High school is a pivotal time for students for many reasons. Youth are entering a new school. They are discovering more about their identities and exploring their beliefs, and it is a time when they become more familiar with current events and civic issues. Teenagers are making sense of important social causes that impact their communities and themselves.
As Texas heats up with 2018 midterm elections, people demonstrate their allegiance to various candidates in a multitude of ways. All eyes are on the Lone Star state and the senate race between the incumbent republican Ted Cruz and democrat Beto O’Rourke. Yard signs championing one candidate over the other have slowly crept across the landscape.
It’s natural for high school freshman to be hesitant in engaging in a political discussion. Some may not feel they have enough knowledge. Others may fear being at odds with peers. Still others have families that avoid such talk. It thereby becoming a sort of taboo.
But these fourteen and fifteen year-olds will be voting in a few years…. Or not voting as previous elections have indicated. How can we expect young voters to make an informed choice about who should represent us in public office? Certainly, this information doesn’t appear magically in their heads. It takes time to create an environment where they feel safe to explore diverse ideology. It takes purposefully designed learning experiences where they feel inspired to take risks. It takes patience to meet them where they are and taking it from there.
Learners were invited to take 30-minute walks around their neighborhoods. They were asked to take pictures of any campaign signs but also to take notice of anything that drew their attention. Seeing political agency around them in nearby yards on the corner of their streets, in front of local establishments, situates learners in an environment that is civically engaged. They begin to question what that means, why certain neighborhoods may demonstrate their political leanings more than others, what urgency exists.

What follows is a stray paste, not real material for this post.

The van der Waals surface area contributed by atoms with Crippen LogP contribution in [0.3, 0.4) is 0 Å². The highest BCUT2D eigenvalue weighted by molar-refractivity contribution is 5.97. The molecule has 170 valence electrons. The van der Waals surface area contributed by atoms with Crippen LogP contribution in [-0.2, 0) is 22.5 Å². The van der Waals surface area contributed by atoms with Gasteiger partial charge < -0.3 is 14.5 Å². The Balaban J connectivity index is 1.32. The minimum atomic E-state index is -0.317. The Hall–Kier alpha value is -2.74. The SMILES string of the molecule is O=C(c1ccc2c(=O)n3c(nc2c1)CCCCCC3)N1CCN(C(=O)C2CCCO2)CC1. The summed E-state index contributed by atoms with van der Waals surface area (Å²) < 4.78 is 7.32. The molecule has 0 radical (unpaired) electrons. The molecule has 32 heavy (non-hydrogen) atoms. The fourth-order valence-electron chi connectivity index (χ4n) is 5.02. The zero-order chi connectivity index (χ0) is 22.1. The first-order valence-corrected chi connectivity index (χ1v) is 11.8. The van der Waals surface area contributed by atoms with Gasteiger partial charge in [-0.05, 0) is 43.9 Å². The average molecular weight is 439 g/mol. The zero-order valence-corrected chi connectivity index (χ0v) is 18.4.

Afterwards, learners reflected on the experience, and a range of engagement became evident. Some were still hesitant and wanting to play it safe in terms of taking sides. Others were actively entertaining questions and internalizing what this political display means to them. Still others, seemed to be waiting for the opportunity to discuss these political topics having been more aware than their peers from the beginning.
Examining political engagement by situating learners in their own neighborhoods encourages youth to internalize that we are all influenced by civic issues. Contextualizing political advocacy as something they encounter on a daily basis during a walkabout through familiar places helps students recognize that these issues are all around them. They live amidst opinions and activity that indicate belonging to a participatory community.
From their walkabouts, youth, too, are able to form their own opinions. They are able to advocate for their own causes. They are able to become informed and make choices based on that information. It can be said a journey…. Even a journey to civic engagement begins with taking one step at a time.
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